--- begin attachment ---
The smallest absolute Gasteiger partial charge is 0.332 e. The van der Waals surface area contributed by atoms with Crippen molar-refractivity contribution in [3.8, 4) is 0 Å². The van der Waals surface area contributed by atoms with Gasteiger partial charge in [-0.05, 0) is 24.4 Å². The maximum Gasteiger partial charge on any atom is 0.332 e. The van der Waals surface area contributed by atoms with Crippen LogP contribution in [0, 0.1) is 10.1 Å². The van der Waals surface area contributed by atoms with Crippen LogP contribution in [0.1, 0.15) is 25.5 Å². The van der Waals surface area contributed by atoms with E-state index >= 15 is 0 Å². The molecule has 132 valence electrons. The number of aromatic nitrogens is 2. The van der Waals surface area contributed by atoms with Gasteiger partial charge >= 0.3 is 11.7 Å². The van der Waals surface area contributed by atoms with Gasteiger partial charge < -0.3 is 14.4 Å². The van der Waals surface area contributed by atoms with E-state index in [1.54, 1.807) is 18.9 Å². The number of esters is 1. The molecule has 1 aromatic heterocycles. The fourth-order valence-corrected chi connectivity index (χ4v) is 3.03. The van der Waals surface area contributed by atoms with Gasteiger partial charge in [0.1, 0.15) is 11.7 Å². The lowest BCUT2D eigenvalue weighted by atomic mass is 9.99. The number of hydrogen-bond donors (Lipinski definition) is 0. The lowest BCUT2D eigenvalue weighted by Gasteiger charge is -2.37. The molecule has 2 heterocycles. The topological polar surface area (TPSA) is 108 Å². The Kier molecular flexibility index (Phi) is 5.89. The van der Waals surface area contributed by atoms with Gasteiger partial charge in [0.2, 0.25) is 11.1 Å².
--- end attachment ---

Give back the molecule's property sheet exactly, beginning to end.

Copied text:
The smallest absolute Gasteiger partial charge is 0.332 e. The van der Waals surface area contributed by atoms with Crippen molar-refractivity contribution in [3.8, 4) is 0 Å². The van der Waals surface area contributed by atoms with Gasteiger partial charge in [-0.05, 0) is 24.4 Å². The maximum Gasteiger partial charge on any atom is 0.332 e. The van der Waals surface area contributed by atoms with Crippen LogP contribution in [0, 0.1) is 10.1 Å². The van der Waals surface area contributed by atoms with Crippen LogP contribution in [0.1, 0.15) is 25.5 Å². The van der Waals surface area contributed by atoms with E-state index >= 15 is 0 Å². The molecule has 132 valence electrons. The number of aromatic nitrogens is 2. The van der Waals surface area contributed by atoms with Gasteiger partial charge >= 0.3 is 11.7 Å². The van der Waals surface area contributed by atoms with Gasteiger partial charge < -0.3 is 14.4 Å². The van der Waals surface area contributed by atoms with E-state index in [1.54, 1.807) is 18.9 Å². The number of esters is 1. The molecule has 1 aromatic heterocycles. The fourth-order valence-corrected chi connectivity index (χ4v) is 3.03. The van der Waals surface area contributed by atoms with Gasteiger partial charge in [0.1, 0.15) is 11.7 Å². The lowest BCUT2D eigenvalue weighted by atomic mass is 9.99. The number of hydrogen-bond donors (Lipinski definition) is 0. The lowest BCUT2D eigenvalue weighted by Gasteiger charge is -2.37. The molecule has 2 heterocycles. The topological polar surface area (TPSA) is 108 Å². The Kier molecular flexibility index (Phi) is 5.89. The van der Waals surface area contributed by atoms with Gasteiger partial charge in [0.2, 0.25) is 11.1 Å².